Drug-impaired driving is a problem on America’s highways. Like drunk driving, drugged driving is impaired driving — which means it is dangerous and illegal in all 50 States, Puerto Rico, and Washington, D.C. Whether the drug is legally prescribed or illegal, driving while drug-impaired poses a threat to the driver, vehicle passengers and other road users.
According to the National Institute on Drug Abuse, the effects of specific drugs differ depending on how they act in the brain. For example, marijuana can slow reaction time, impair judgment of time and distance and decrease coordination. Drivers who have used cocaine or methamphetamine can be aggressive and reckless when driving. Certain kinds of sedatives, called benzodiazepines, can cause dizziness and drowsiness.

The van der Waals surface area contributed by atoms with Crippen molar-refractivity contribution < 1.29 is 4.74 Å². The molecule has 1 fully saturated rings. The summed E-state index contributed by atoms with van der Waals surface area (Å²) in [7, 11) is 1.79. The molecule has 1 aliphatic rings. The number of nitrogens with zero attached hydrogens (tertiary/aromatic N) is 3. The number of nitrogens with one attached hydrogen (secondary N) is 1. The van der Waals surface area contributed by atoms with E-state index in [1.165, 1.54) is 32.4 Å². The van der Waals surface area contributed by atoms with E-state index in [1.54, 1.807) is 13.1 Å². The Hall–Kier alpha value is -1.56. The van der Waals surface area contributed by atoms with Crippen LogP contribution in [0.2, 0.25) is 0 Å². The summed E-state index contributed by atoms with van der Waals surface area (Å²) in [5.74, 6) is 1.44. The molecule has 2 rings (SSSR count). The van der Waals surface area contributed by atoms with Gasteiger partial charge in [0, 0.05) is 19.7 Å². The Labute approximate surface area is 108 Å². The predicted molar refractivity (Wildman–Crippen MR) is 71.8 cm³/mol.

All of these impairments can lead to vehicle crashes. Research studies have shown negative effects of marijuana on drivers, including an increase in lane weaving, poor reaction time and altered attention to the road. Use of alcohol with marijuana made drivers more impaired, causing even more lane weaving.
Drugged driving puts the driver, passengers, and others who share the road at risk
Remember, if you feel different, you drive different.
- National Institute on Drug Abuse: Drug Facts
- Centers for Disease Control and Prevention: Impaired Driving
- U.S. Department of Transportation: If You Feel Different, You Drive Different
— Lisa Robinson is a senior program manager with the National Safety Council